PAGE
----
One key task was figuring out how I could pay my staff. This had been set up with direct deposit, but the bank computer system had failed. I kept calling and calling the bank at different numbers and locations. In the end, I learned that having the bank account numbers with me was extremely important.

Mary Len Costa: At that time, I was the director of public art in New Orleans. Professionally, I was thinking about what had happened to all the public artwork. But what mainly occupied my thoughts were people, individuals, and trying to communicate with as many people as I could.

R.J. Preece: When you got back to New Orleans, what practical work issues did you face?

Shirley Trusty Corey: It took two months for me to get back. At that time, I felt that I could accomplish more outside of New Orleans than in it. Our home had no electricity and no water. The high-rise building where our office was located, on the 17th floor, was closed. In fact, it still hasn’t re-opened because water got into the elevator shaft and the below-ground electrical system. I’m grateful to the Shreveport arts council—they offered an office, a computer, and a telephone. I put my cell phone number on the Web site. Then telephone calls started pouring in.

I started to rebuild the information database from scratch, locating funding sources and setting that system up. Also, I had to find out the detailed needs of our arts organizations and our artists. In time, building engineers were able to get a temporary elevator set up, but access was very limited and tight security measures were put into place. Ultimately we found out that our databases were okay, but they were 17 floors up. I made several trips to Baton Rouge, Washington, DC, where I lobbied on Capitol Hill, and even New York. But other people were also fundraising at foundations, so we ended up competing with a number of organizations. When I got back into New Orleans, I had to find a space for operations and determine the fiscal reality. Board meetings started two months after the flooding to determine next steps. In January 2007, we finally got a more suitable space for working.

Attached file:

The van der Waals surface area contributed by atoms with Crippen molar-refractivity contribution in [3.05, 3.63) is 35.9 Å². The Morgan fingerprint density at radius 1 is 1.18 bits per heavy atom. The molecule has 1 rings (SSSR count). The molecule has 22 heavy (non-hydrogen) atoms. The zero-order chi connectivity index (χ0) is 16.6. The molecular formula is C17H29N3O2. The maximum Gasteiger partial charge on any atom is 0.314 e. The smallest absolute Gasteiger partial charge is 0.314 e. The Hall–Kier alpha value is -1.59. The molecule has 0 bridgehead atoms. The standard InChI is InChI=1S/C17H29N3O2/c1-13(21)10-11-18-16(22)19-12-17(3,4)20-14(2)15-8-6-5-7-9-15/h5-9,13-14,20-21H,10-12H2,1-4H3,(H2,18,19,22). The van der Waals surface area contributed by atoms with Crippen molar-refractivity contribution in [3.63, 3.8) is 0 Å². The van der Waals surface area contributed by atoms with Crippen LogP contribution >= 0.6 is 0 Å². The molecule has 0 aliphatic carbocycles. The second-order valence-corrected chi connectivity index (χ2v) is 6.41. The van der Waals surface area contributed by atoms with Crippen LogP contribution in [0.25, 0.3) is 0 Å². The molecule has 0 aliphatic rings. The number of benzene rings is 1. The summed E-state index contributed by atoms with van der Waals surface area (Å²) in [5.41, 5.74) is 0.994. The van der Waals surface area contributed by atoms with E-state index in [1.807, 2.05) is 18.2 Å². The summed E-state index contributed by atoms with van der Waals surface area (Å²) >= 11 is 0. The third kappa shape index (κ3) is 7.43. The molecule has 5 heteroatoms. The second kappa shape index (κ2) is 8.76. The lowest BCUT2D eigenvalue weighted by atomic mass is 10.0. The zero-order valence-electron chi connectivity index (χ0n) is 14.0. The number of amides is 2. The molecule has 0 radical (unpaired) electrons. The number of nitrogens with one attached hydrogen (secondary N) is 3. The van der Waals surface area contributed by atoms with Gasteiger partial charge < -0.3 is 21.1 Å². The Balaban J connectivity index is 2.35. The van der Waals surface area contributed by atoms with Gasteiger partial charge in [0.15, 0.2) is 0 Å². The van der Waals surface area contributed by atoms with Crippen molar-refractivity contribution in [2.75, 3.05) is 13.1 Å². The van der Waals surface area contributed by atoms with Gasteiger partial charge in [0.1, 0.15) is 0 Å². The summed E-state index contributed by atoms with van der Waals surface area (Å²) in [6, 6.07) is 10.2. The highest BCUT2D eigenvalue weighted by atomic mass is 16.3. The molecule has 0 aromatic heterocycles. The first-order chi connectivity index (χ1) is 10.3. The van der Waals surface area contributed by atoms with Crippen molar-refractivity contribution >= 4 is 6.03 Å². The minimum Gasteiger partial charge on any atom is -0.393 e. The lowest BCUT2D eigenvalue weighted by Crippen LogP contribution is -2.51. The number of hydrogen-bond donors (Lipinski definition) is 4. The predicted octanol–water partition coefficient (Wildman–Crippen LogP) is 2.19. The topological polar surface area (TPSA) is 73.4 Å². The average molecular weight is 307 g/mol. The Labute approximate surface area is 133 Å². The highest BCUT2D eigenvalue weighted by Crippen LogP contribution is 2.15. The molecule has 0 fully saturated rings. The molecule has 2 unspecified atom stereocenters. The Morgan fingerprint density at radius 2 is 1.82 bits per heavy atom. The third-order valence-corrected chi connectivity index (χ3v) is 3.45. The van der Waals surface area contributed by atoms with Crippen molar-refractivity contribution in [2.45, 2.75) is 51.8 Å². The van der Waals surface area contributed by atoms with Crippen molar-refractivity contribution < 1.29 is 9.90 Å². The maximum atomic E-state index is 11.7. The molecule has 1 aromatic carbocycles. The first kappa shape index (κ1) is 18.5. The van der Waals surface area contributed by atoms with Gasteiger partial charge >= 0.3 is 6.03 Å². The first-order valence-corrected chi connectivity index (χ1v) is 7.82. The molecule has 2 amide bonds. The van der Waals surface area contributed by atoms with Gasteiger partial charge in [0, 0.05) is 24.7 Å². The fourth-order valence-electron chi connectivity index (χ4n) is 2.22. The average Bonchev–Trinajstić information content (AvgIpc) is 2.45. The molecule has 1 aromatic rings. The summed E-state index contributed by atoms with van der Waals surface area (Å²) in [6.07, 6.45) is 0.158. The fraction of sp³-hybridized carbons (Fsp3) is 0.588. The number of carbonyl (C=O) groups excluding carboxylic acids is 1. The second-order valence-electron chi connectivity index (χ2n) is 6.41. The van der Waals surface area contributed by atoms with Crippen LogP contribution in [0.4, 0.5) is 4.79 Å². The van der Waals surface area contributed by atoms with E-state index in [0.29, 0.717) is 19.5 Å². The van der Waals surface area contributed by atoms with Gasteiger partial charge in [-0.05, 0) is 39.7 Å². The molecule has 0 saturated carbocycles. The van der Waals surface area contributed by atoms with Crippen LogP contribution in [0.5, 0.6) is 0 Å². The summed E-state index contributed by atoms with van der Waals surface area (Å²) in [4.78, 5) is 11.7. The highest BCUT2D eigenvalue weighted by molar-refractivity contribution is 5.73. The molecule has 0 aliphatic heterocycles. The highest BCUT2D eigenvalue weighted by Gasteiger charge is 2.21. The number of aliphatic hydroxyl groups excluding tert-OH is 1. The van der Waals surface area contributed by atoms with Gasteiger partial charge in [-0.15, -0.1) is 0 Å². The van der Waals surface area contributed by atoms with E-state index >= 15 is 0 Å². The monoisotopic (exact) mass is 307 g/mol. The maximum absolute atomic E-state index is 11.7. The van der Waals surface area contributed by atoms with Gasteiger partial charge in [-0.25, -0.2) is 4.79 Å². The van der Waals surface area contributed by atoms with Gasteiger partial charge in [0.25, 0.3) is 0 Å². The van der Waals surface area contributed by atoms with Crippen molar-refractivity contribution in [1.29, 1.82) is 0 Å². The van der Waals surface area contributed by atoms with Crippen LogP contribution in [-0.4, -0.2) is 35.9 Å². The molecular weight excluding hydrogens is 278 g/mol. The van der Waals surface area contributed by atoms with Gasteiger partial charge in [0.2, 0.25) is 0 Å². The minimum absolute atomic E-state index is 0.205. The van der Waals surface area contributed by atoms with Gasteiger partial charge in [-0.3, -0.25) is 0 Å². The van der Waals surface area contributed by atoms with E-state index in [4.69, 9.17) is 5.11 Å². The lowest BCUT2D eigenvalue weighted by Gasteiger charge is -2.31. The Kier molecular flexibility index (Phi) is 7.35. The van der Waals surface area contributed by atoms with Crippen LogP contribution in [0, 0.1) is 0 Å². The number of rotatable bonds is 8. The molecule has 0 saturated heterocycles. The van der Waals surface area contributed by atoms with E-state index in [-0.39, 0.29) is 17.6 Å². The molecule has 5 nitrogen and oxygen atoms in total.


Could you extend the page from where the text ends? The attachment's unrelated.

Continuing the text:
It should be clearly noted that in the months after Katrina, the needs of the community were so overwhelming that it was next to impossible to address the needs of arts and culture in any specificity. It was about basic human survival—housing, food, health care.

Mary Len Costa: I have a similar story. Yes, I did operate out of my car. For a while, you couldn’t stay in New Orleans overnight, so I made arrangements with a friend to stay outside of the city. In the early days, I’d drive in and try to reconnect with city officials in person, because their pre-Katrina phone system wasn’t working. City Hall departments and emergency agencies were set up in a hotel ballroom on banquet tables— staff worked at their computers, some were even sitting on the floor.